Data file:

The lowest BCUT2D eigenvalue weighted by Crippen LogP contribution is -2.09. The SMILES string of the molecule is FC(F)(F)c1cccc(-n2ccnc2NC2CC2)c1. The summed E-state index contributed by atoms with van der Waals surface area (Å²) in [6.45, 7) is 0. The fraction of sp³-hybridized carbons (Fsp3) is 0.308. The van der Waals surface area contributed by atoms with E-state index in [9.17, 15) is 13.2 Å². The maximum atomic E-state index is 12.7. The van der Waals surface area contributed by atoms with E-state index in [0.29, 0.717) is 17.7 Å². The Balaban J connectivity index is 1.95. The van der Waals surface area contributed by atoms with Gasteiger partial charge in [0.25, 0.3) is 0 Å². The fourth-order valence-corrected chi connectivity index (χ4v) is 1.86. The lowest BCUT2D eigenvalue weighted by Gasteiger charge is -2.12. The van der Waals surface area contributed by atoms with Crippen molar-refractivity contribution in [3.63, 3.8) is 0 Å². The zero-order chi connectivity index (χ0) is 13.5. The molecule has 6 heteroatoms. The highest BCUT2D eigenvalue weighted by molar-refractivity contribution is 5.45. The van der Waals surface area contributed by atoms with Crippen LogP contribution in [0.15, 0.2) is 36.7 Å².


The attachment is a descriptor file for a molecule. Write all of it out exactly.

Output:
The lowest BCUT2D eigenvalue weighted by Crippen LogP contribution is -2.09. The SMILES string of the molecule is FC(F)(F)c1cccc(-n2ccnc2NC2CC2)c1. The summed E-state index contributed by atoms with van der Waals surface area (Å²) in [6.45, 7) is 0. The fraction of sp³-hybridized carbons (Fsp3) is 0.308. The van der Waals surface area contributed by atoms with E-state index in [9.17, 15) is 13.2 Å². The maximum atomic E-state index is 12.7. The van der Waals surface area contributed by atoms with E-state index in [0.29, 0.717) is 17.7 Å². The Balaban J connectivity index is 1.95. The van der Waals surface area contributed by atoms with Gasteiger partial charge in [0.25, 0.3) is 0 Å². The fourth-order valence-corrected chi connectivity index (χ4v) is 1.86. The lowest BCUT2D eigenvalue weighted by Gasteiger charge is -2.12. The van der Waals surface area contributed by atoms with Crippen molar-refractivity contribution in [3.63, 3.8) is 0 Å². The zero-order chi connectivity index (χ0) is 13.5. The molecule has 6 heteroatoms. The highest BCUT2D eigenvalue weighted by molar-refractivity contribution is 5.45. The van der Waals surface area contributed by atoms with Crippen LogP contribution in [0.15, 0.2) is 36.7 Å².